31 “Obituaries,” The Christian Chronicle.

32 Bailey, My Appointment with Destiny, 27. See also David Hallett, The Serpentine Road (independently published by David William Hallett in Canada and by Jim E. Waldron in the United States, 2008), 14. For the “riper field” quotation see J. C. Bailey, “Evangelism in India: After 25 Years, What Then?,” The Old Paths Archive, For the precise chronology of Bailey’s ministry in India, I corresponded with Ray McMillan by phone and email. Ray McMillan is a Church of Christ missionary who currently lives in Regina, Saskatchewan, but he travels to India twice per year for extended mission trips. Ray was one of two missionaries who brought J. C. Bailey’s wife, three adopted children, and cargo to India in 1963, three months after Bailey had arrived. J. C. flew from Canada to India. However, Ray flew from Winnipeg to London and met fellow missionary David Hallett and J. C. Bailey’s family there (they had traveled by ship from Montreal to London). McMillan, Hallett, and J. C. ’s family then traveled by ship from London to Bombay via the Suez Canal. McMillan is still very connected to the churches established by Bailey and is one of the few people living who are acquainted with Bailey’s early years in India.

33 Hallett, 14–15.

34 Lynn, 106.

35 For this statistic, see Roy Davison, “Biographical Information: John Carlos Bailey,” The Old Paths Archive, See also Lynn, 107. Lynn discusses the pre-Bailey Church of Christ group in northeast India. A Presbyterian minister in Mawlai (near Shillong in the Indian state of Meghalaya) discovered a church bulletin from the Hillcrest Church of Christ in Abilene, Texas, and wrote to the church. The Abilene church sent a missionary who was in Japan at the time, E. W. McMillan (no relation to Ray McMillan). Ray McMillan, e-mail message to author, March 30, 2011. The Independent Christian Church (instrumental) learned about these events and did follow up work and had some success. Bailey would later rail against the Christian Church and their use of instruments. The Church of Christ–Christian Church rivalry in India was discussed earlier in the article when Bill Phillips in The Harvest Field argued that the best approach to missions in India was to “invade” the Christian Churches and convert them to the Church of Christ.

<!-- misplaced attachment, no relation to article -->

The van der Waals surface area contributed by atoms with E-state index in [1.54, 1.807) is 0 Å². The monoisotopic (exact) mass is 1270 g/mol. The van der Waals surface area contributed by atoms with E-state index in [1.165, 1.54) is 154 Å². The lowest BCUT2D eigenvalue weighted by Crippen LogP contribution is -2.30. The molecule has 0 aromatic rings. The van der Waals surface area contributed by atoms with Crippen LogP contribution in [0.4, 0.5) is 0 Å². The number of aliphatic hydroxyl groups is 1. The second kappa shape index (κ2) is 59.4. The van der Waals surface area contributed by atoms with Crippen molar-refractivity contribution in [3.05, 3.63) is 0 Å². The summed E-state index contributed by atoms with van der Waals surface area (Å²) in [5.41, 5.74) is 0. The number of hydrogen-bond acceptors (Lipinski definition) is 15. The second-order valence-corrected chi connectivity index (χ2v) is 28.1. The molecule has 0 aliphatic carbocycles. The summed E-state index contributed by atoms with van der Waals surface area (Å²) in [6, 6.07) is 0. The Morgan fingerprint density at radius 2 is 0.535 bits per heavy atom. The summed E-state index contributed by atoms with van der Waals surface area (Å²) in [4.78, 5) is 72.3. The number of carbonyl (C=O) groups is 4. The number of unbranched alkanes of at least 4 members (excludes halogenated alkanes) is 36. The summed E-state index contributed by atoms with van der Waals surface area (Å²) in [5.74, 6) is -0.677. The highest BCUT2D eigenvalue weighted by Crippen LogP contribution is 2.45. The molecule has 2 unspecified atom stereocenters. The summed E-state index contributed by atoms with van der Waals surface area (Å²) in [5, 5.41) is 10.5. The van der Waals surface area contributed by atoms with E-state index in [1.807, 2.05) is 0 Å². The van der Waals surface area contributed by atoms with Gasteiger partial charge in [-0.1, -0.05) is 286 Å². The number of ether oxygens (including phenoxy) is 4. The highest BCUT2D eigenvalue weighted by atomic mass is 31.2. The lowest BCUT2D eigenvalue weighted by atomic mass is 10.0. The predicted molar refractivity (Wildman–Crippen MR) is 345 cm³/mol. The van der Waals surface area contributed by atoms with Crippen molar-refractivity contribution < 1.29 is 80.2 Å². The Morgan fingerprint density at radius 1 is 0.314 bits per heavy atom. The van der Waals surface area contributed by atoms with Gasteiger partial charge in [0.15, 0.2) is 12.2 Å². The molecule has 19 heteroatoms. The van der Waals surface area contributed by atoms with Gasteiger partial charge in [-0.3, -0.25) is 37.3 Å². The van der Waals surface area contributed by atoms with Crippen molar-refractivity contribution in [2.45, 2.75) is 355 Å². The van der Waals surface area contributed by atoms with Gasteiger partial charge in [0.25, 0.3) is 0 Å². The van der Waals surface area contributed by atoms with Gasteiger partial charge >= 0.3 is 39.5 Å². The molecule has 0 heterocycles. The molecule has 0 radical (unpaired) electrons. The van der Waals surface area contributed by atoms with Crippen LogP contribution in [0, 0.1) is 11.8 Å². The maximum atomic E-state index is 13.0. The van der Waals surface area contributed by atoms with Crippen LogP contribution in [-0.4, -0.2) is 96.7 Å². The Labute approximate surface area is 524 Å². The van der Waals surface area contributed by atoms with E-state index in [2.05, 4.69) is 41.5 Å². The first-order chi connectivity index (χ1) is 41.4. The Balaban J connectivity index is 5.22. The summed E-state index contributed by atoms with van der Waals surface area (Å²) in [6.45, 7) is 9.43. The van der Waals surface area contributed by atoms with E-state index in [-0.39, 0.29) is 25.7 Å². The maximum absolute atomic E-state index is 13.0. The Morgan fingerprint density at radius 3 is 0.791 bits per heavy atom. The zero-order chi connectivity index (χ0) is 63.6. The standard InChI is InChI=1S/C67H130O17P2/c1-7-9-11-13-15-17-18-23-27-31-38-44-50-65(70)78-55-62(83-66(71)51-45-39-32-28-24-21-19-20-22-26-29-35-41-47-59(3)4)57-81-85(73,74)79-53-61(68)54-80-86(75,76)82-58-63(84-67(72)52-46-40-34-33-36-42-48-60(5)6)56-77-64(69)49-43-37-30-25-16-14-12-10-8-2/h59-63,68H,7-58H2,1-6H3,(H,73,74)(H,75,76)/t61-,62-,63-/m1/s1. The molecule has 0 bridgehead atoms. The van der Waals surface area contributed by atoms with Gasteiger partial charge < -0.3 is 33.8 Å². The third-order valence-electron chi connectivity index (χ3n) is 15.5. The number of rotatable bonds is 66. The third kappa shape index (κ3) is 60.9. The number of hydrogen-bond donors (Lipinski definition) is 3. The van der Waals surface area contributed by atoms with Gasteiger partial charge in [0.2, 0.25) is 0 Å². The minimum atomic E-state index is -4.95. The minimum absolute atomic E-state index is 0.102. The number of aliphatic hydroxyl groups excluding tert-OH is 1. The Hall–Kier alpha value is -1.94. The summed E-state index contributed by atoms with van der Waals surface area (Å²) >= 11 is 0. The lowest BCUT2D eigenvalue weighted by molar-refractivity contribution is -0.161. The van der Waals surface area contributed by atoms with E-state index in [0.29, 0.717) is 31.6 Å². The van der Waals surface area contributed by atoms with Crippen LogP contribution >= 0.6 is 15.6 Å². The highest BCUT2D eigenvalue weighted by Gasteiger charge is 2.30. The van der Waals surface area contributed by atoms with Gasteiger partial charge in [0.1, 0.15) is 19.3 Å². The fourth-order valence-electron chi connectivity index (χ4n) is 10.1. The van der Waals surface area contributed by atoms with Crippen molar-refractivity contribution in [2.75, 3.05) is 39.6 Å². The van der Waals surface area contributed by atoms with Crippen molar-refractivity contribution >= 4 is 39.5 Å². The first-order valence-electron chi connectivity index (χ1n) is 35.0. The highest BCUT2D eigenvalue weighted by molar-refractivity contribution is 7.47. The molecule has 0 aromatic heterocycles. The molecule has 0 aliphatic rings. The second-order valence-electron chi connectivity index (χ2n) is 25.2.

36 Telephone interview with Ray McMillan, March 25, 2011.

37 “Obituaries,” The Christian Chronicle. The estimate comes from Bailey’s co-worker Charles F. Scott.

38 Joshua Gootam, e-mail message to author, March 24, 2011. Gootam claims to be Bailey’s first convert in Andhra Pradesh and several other sources either confirm or allude to that claim. J. C. Bailey’s son John has been a very helpful resource in my research. John Bailey, e-mail message to author, March 22, 2011: “Joshua Gootam was the first convert my dad made in South India. He has been a radio preacher for over 30 years and has more knowledge of my dad’s work in India than anyone living.”